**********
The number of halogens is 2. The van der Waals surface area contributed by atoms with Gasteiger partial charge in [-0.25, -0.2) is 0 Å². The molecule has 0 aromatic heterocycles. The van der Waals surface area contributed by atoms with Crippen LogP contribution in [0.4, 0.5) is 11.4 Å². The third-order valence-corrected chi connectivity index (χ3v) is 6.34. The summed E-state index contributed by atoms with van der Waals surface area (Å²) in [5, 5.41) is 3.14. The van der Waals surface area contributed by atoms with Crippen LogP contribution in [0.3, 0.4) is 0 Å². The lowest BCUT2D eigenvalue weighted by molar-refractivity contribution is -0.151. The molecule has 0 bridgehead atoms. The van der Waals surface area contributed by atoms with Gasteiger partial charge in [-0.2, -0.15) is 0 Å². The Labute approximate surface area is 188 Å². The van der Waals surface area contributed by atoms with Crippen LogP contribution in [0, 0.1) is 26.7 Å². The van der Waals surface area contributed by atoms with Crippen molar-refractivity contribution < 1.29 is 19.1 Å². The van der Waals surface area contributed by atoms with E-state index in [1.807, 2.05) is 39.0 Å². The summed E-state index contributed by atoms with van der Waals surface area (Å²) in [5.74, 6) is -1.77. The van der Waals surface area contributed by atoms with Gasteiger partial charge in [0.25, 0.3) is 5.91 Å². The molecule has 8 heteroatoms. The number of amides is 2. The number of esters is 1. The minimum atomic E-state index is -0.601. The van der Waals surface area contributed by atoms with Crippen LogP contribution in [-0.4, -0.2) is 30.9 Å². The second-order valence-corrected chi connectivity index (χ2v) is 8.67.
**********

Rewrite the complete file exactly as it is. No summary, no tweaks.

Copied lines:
The number of halogens is 2. The van der Waals surface area contributed by atoms with Gasteiger partial charge in [-0.25, -0.2) is 0 Å². The molecule has 0 aromatic heterocycles. The van der Waals surface area contributed by atoms with Crippen LogP contribution in [0.4, 0.5) is 11.4 Å². The third-order valence-corrected chi connectivity index (χ3v) is 6.34. The summed E-state index contributed by atoms with van der Waals surface area (Å²) in [5, 5.41) is 3.14. The van der Waals surface area contributed by atoms with Crippen LogP contribution in [0.3, 0.4) is 0 Å². The lowest BCUT2D eigenvalue weighted by molar-refractivity contribution is -0.151. The molecule has 0 bridgehead atoms. The van der Waals surface area contributed by atoms with Gasteiger partial charge in [-0.2, -0.15) is 0 Å². The Labute approximate surface area is 188 Å². The van der Waals surface area contributed by atoms with Crippen LogP contribution in [0, 0.1) is 26.7 Å². The van der Waals surface area contributed by atoms with Crippen molar-refractivity contribution < 1.29 is 19.1 Å². The van der Waals surface area contributed by atoms with E-state index in [1.807, 2.05) is 39.0 Å². The summed E-state index contributed by atoms with van der Waals surface area (Å²) in [5.74, 6) is -1.77. The van der Waals surface area contributed by atoms with Gasteiger partial charge in [0.25, 0.3) is 5.91 Å². The molecule has 8 heteroatoms. The number of amides is 2. The number of esters is 1. The minimum atomic E-state index is -0.601. The van der Waals surface area contributed by atoms with Crippen LogP contribution in [-0.4, -0.2) is 30.9 Å². The second-order valence-corrected chi connectivity index (χ2v) is 8.67.